A Scottish Labour senior figure summarises the trap the party has fallen into: “Scottish Labour embraces a hugely unimaginative, conservative take on the UK. They cannot grasp this needs to change.” They conclude with the observation: “The party has to stop looking like it is standing up for Britain in Scotland and instead stand up for Scotland in Britain. These are two entirely different things and the gap between the two has grown as the UK has become an increasingly hostile place for so many people to live in.”

A Welsh Labour insider told me: “Wales is a sovereign nation. The UK has to be a union of consent not a union of being told you have to belong to it. That is the future Scottish Labour has to embrace.”

Fifth, Scottish Labour needs to tell a new story of Scotland. What would that new story entail? It would not (as too much of Scottish Labour does) hark back to its past, yearning for some golden era of “Red Clydeside”, the ILP and a more straightforward class politics of Labour versus the Tories.

It would look at present-day Scotland – inequalities, inequities, poverty, powerlessness, and the closed shop of insider Scotland – and be an unapologetic champion for change. It would call time on this country’s establishment classes – political, administrative, professional, civic and business – and demand they change.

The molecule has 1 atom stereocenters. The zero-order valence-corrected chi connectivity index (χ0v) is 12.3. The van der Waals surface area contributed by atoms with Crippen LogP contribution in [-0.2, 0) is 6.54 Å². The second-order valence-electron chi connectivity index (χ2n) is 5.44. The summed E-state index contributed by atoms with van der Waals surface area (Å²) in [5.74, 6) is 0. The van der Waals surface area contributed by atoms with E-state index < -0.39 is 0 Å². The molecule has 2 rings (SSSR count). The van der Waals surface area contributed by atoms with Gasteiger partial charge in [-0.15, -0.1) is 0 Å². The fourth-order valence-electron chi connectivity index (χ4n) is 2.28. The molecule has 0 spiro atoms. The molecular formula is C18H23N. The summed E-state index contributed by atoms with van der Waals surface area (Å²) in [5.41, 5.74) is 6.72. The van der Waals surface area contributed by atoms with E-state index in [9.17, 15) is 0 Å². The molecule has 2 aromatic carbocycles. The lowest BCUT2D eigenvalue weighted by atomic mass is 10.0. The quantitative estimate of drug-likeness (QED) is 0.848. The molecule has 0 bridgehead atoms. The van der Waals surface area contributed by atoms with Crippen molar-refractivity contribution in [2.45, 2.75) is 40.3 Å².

Understanding Welsh Labour’s take on the UK

Scottish Labour must stop clinging to outdated, reactionary ideas of the union and the UK. This brings us back to its disagreement with Welsh Labour. The Welsh Labour insider reflects that “they despair at Scottish Labour.” The Scottish Labour senior source states that “the Scottish party have much more clout with the British party than Welsh Labour. This is historical, about independence, and the electoral importance of Scotland.” Labour currently has 22 of 40 seats in Wales and one seat in Scotland where it hopes to make significant gains in 2024.

One difference between Welsh and Scottish Labour is how they understand national identities and their respective nationalist parties. Welsh Labour are in a co-operation agreement with Plaid Cymru. They unambiguously embrace their Welshness. The Welsh Labour insider reflects: “Our tanks are firmly parked on the lawn of national identity, culture and autonomy. It is part of who we are; not about who we are against.” There is a lesson for Scottish Labour who used to sit on this ground in the 1980s, but have vacated it to the SNP.

Can Scottish Labour be the “change” it boasts it is? Can it challenge not just the limited politics of the SNP but critique the current insider politics which the SNP have come to personify and which before characterised Labour’s dominance of Scotland? In short, can Labour have the ambition to break with its own recent past of taking people for granted, recognise the failings of the SNP, and chart a new future story for Scotland? It has been given an opportunity by the changing tides of Scottish and UK politics. The jury is still out on whether Scottish Labour will seize it.